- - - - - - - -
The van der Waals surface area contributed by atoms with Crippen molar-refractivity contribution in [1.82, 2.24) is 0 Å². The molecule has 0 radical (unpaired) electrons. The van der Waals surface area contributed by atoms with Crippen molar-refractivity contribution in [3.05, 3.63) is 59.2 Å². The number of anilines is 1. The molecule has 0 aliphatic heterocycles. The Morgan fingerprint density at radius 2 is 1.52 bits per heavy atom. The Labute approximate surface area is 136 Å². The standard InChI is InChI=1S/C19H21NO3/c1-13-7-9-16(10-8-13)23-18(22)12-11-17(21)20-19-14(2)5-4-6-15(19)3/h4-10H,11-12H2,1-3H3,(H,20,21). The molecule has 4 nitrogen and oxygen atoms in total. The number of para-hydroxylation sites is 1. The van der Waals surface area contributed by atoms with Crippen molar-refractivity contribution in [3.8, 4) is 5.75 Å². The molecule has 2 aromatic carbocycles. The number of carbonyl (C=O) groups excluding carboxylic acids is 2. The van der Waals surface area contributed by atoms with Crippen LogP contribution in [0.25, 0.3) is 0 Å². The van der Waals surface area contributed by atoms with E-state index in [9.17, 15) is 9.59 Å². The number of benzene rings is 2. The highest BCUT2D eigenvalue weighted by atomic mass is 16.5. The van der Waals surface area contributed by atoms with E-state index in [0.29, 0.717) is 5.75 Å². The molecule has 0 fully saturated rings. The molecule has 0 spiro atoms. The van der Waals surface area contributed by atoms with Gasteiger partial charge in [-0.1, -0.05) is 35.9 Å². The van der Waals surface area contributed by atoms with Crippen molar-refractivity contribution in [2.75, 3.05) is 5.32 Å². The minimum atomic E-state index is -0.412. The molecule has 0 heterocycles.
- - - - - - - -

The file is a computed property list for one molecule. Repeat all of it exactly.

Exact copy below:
The van der Waals surface area contributed by atoms with Crippen molar-refractivity contribution in [1.82, 2.24) is 0 Å². The molecule has 0 radical (unpaired) electrons. The van der Waals surface area contributed by atoms with Crippen molar-refractivity contribution in [3.05, 3.63) is 59.2 Å². The number of anilines is 1. The molecule has 0 aliphatic heterocycles. The Morgan fingerprint density at radius 2 is 1.52 bits per heavy atom. The Labute approximate surface area is 136 Å². The standard InChI is InChI=1S/C19H21NO3/c1-13-7-9-16(10-8-13)23-18(22)12-11-17(21)20-19-14(2)5-4-6-15(19)3/h4-10H,11-12H2,1-3H3,(H,20,21). The molecule has 4 nitrogen and oxygen atoms in total. The number of para-hydroxylation sites is 1. The van der Waals surface area contributed by atoms with Crippen molar-refractivity contribution in [3.8, 4) is 5.75 Å². The molecule has 2 aromatic carbocycles. The number of carbonyl (C=O) groups excluding carboxylic acids is 2. The van der Waals surface area contributed by atoms with Crippen LogP contribution in [0.25, 0.3) is 0 Å². The van der Waals surface area contributed by atoms with E-state index in [9.17, 15) is 9.59 Å². The number of benzene rings is 2. The highest BCUT2D eigenvalue weighted by atomic mass is 16.5. The van der Waals surface area contributed by atoms with E-state index in [0.29, 0.717) is 5.75 Å². The molecule has 0 fully saturated rings. The molecule has 0 spiro atoms. The van der Waals surface area contributed by atoms with Gasteiger partial charge in [-0.1, -0.05) is 35.9 Å². The van der Waals surface area contributed by atoms with Crippen molar-refractivity contribution in [2.75, 3.05) is 5.32 Å². The minimum atomic E-state index is -0.412. The molecule has 0 heterocycles.